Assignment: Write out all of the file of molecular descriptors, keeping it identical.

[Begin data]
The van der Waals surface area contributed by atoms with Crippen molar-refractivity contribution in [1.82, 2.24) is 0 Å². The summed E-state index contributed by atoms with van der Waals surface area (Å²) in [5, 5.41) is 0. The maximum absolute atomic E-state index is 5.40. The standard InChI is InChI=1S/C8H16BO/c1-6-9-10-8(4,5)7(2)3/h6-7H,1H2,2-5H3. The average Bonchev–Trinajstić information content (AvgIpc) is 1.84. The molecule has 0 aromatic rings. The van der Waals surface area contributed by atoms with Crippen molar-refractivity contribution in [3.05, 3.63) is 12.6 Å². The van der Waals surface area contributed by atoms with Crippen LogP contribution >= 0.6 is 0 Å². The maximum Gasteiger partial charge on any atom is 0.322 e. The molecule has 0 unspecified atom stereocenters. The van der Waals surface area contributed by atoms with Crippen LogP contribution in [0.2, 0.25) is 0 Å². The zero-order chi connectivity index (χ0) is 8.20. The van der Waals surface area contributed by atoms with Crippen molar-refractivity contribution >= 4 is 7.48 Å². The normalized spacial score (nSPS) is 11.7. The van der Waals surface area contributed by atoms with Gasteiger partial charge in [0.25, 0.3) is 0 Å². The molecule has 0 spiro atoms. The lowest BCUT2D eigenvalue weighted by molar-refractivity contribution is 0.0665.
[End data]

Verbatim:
The van der Waals surface area contributed by atoms with Crippen molar-refractivity contribution in [1.82, 2.24) is 0 Å². The summed E-state index contributed by atoms with van der Waals surface area (Å²) in [5, 5.41) is 0. The maximum absolute atomic E-state index is 5.40. The standard InChI is InChI=1S/C8H16BO/c1-6-9-10-8(4,5)7(2)3/h6-7H,1H2,2-5H3. The average Bonchev–Trinajstić information content (AvgIpc) is 1.84. The molecule has 0 aromatic rings. The van der Waals surface area contributed by atoms with Crippen molar-refractivity contribution in [3.05, 3.63) is 12.6 Å². The van der Waals surface area contributed by atoms with Crippen LogP contribution >= 0.6 is 0 Å². The maximum Gasteiger partial charge on any atom is 0.322 e. The molecule has 0 unspecified atom stereocenters. The van der Waals surface area contributed by atoms with Crippen LogP contribution in [0.2, 0.25) is 0 Å². The zero-order chi connectivity index (χ0) is 8.20. The van der Waals surface area contributed by atoms with Crippen molar-refractivity contribution >= 4 is 7.48 Å². The normalized spacial score (nSPS) is 11.7. The van der Waals surface area contributed by atoms with Gasteiger partial charge in [0.25, 0.3) is 0 Å². The molecule has 0 spiro atoms. The lowest BCUT2D eigenvalue weighted by molar-refractivity contribution is 0.0665.